– The script was co-written by the great Michael Chabon, Pulitzer-prize winning author of THE AMAZING ADVENTURES OF KAVALIER AND CLAY, one of my favorite novels. Chabon is a storyteller with heart and substance…he’s the firm ground on which the Pixar scripters are helping to establish their version of ERB’s classic concepts.

– The new trailer! The first trailer with its emphasis on character and mood (rather than visual bombast) was impressive enough–the Peter Gabriel music was a nice touch. But this new one–adapting Led Zeppelin’s KASHMIR and showing us more and more of this fantastic world and its bizarre creatures, as well as the epic battle scenes and character drama–is an even stronger sign that this movie is firing on all cylinders. Here’s the link for those who haven’t seen the new one yet: JOHN CARTER trailer

– The actors. James Purefoy from ROME. Willem Dafoe from WILD AT HEART. Samantha Morton. Bryan Cranston. Thomas Haden Church. Lynn Collins (as Dejah Thoris, Princess of Mars). And even though he’s not a household name (yet), Taylor Kitsch seems to fit the role of John Carter perfectly.

These are simply the latest reasons why I’m feeling extremely hopeful about JOHN CARTER bringing fantasy-adventure to a new level of quality. Perhaps this movie will be the first all-out fantasy to match the quality of Jackson’s LORD OF THE RINGS movies. What George Lucas tried to do with his STAR WARS prequels, we’re going to see Pixar do in a much more fulfilling way with the original source material that inspired Lucas in the first place.

It’s fascinating to consider that Burroughs created his first John Carter stories long before most of the other fantasy writers of the 20th Century revealed themselves. If Ireland’s Lord Dunsany was the grandfather of modern fantasy, then Edgar Rice Burroughs was his American counterpart. (NOTE: Examining the essentially American traits in the John Carter stories would require a whole separate article.) In essence, Burroughs — primarily with his John Carter and Tarzan stories — served as a literary bridge from the 19th to the 20th Century. He inspired generations of fantasy writers to follow.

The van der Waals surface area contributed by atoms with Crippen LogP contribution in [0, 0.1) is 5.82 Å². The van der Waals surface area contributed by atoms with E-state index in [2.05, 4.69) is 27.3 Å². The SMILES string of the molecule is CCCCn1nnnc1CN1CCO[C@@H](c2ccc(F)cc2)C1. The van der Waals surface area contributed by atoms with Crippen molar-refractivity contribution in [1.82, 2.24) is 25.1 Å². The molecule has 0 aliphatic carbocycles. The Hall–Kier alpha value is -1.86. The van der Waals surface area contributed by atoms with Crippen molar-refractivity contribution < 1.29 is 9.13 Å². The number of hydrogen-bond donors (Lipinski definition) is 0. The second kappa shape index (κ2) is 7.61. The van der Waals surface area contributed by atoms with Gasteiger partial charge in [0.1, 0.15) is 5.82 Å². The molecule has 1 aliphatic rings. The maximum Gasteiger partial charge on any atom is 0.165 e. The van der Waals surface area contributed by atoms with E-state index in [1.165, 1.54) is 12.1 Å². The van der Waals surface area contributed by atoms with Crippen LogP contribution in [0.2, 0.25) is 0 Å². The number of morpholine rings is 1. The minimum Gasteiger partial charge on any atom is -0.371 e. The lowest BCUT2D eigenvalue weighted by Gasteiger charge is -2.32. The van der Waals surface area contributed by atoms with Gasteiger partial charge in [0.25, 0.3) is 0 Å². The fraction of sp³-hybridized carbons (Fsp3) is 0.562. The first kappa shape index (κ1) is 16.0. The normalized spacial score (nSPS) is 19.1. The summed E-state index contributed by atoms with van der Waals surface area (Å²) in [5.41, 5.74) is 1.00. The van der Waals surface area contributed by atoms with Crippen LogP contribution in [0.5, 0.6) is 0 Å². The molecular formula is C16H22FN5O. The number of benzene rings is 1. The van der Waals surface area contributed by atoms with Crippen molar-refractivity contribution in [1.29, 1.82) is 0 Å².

I hope (and I believe) that this movie will be a fitting tribute to his achievements. What’s more, I hope it’s the first of many such films. People have been reading these stories for a hundred years now. That alone is proof of their power and durability.

Bring on the Tharks!

My interview with SEVEN PRINCES cover artist extraordinaire Richard Anderson at the Black Gate site:

Rich will also be doing the Second and Third Books of the Shaper, SEVEN KINGS and SEVEN SORCERERS.

Rich’s own site with gallery and blog:

Aw, snap! Here’s some more advance proof that the long-awaited JOHN CARTER movie is going to be a thing of beauty. Readers of Edgar Rice Burroughs’ MARTIAN TALES will remember the great white apes of Mars (Barsoom). But I don’t think anybody–not even the scads of great comic book artists who adapted these tales in previous decades–has envisioned such a mass, gargantuan version of these white apes. Here’s a newly released shot of John Carter about to come face-to-face with one of those flesh-eating monstrosities. Burroughs himself would be in awe…

As for me, I hope these JOHN CARTER movies are polar opposite of what happened to CONAN. I hope they have great stories directly inspired by the Burroughs tales, great visuals, and a chance to be more than just a video game with live actors. So far it looks good for Carter and his Martian pals…but as with every movie we’ll have to wait and see it on the big screen before making any final judgments.

JOHN CARTER hits theatres on 3/9/12.

(Yeah, I know, it should have been called JOHN CARTER OF MARS. Eh, that’s Hollywood. I’ll forgive the title if the movie rocks.)

Speaking of Martian Tales, I have to give props to Marvel’s current adaptation of ERB’s very first John Carter novel A PRINCESS OF MARS, as brilliantly drawn by Filipe Andrade. There are a lot of John Carter comics on the market right now, but this one is truly a cut above the rest. Andrade puts his own visual twist on Barsoom and its inhabitants, while staying true to the spirit of Burroughs’ creations. I hope to see the same team tackle the second, third, and even more volumes of the original series. Kudos to Marvel for putting this great book together…

My article on Darrell Schweitzer’s dark fantasy classic
WE ARE ALL LEGENDS just went live at Black Gate:

Check it out and see why you must read this collection of fantastical sword-and-sorcery weirdness…


World Fantasy 2011 was terrific, as usual. The whole four-day experience seems like one continuous blur in retrospect. There never seems to be enough time to do everything you want to do, or enough time to hang out and chat with the people you only get to see once per year. However, I came away inspired, energized, and with a gaggle of new friends.